19. On that basis, I am quite satisfied that on balance of probabilities, the accident cannot have happened as alleged.
20. Further, it is plain, in my judgment, that there is further evidence to support the allegation that the accident did not happen as alleged and has been invented. There are significant Facebook and social media links between the occupants of the Claimant’s vehicle, including the Claimant herself, and the Defendant. They are not direct links but there are a considerable number of linked individuals between all four participants. That may be explained by the fact that all went to the same school and therefore all have multiple friends of Facebook. It is not, for example, a situation where each has only five friends or ten friends or 20 friends. Each has many, many friends which gives scope for everyone you have ever been at school with coming on board as a friend. Nevertheless, those links add weight to the suggestion from the Second Defendant that there has been a fraudulent conspiracy here to invent the circumstances of the accident as such a conspiracy is more likely to be agreed between people who know each other or have common friends.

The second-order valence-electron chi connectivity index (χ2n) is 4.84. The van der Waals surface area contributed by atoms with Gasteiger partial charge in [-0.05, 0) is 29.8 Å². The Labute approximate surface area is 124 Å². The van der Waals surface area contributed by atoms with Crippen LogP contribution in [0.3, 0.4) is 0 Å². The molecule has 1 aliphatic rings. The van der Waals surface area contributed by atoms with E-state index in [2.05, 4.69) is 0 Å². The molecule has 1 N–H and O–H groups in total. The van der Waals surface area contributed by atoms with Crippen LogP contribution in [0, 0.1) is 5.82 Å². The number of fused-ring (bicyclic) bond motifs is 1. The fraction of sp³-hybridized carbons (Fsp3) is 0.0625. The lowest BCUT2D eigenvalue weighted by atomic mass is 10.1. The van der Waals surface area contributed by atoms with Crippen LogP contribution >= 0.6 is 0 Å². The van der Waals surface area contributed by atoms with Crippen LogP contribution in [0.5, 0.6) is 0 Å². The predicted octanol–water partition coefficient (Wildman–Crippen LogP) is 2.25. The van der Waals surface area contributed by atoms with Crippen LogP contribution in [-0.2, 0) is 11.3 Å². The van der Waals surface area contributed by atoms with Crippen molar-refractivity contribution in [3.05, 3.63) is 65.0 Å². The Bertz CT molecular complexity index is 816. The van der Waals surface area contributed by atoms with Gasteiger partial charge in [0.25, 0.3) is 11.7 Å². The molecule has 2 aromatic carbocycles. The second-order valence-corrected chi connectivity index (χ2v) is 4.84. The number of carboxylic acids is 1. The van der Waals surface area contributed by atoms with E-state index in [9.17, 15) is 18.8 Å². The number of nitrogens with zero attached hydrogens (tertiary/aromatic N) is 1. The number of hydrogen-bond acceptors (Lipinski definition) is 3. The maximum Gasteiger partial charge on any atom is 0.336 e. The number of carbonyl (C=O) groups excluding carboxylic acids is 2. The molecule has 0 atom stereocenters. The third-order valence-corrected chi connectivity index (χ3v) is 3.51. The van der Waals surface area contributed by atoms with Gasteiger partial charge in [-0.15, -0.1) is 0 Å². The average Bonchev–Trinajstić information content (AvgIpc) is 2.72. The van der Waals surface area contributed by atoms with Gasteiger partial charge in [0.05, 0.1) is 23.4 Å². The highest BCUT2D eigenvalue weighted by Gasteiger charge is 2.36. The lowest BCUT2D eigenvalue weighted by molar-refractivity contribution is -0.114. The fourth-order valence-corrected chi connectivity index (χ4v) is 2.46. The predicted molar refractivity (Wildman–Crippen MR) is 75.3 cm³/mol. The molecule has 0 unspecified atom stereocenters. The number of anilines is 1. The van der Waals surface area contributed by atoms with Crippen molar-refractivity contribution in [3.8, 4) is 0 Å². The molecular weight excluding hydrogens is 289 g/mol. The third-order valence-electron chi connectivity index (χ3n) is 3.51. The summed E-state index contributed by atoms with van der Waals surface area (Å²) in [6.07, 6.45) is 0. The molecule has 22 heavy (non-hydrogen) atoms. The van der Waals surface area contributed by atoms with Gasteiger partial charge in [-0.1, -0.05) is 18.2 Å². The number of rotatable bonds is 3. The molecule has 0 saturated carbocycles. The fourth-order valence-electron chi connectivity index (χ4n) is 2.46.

THE JUDGE’S FINDINGS
The judge found that both the claimant and the first defendant had been fundamentally dishonest.